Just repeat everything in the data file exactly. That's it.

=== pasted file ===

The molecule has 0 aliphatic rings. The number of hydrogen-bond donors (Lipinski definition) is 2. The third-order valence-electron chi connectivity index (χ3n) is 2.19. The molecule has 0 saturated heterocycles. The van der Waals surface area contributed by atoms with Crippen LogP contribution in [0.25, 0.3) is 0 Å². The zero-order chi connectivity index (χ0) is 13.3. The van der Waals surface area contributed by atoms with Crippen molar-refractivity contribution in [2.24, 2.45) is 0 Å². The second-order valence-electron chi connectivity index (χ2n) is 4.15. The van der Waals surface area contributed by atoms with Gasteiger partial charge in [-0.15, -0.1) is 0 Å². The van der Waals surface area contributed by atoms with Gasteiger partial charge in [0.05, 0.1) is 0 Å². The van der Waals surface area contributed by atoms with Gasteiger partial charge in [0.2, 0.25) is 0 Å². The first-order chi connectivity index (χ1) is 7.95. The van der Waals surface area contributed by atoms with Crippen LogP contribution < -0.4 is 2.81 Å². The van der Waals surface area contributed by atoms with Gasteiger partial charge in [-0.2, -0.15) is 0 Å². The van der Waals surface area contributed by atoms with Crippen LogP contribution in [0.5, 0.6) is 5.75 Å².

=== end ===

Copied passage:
The molecule has 0 aliphatic rings. The number of hydrogen-bond donors (Lipinski definition) is 2. The third-order valence-electron chi connectivity index (χ3n) is 2.19. The molecule has 0 saturated heterocycles. The van der Waals surface area contributed by atoms with Crippen LogP contribution in [0.25, 0.3) is 0 Å². The zero-order chi connectivity index (χ0) is 13.3. The van der Waals surface area contributed by atoms with Crippen molar-refractivity contribution in [2.24, 2.45) is 0 Å². The second-order valence-electron chi connectivity index (χ2n) is 4.15. The van der Waals surface area contributed by atoms with Gasteiger partial charge in [-0.15, -0.1) is 0 Å². The van der Waals surface area contributed by atoms with Gasteiger partial charge in [0.05, 0.1) is 0 Å². The van der Waals surface area contributed by atoms with Gasteiger partial charge in [0.2, 0.25) is 0 Å². The first-order chi connectivity index (χ1) is 7.95. The van der Waals surface area contributed by atoms with Crippen LogP contribution < -0.4 is 2.81 Å². The van der Waals surface area contributed by atoms with Gasteiger partial charge in [-0.2, -0.15) is 0 Å². The van der Waals surface area contributed by atoms with Crippen LogP contribution in [0.5, 0.6) is 5.75 Å².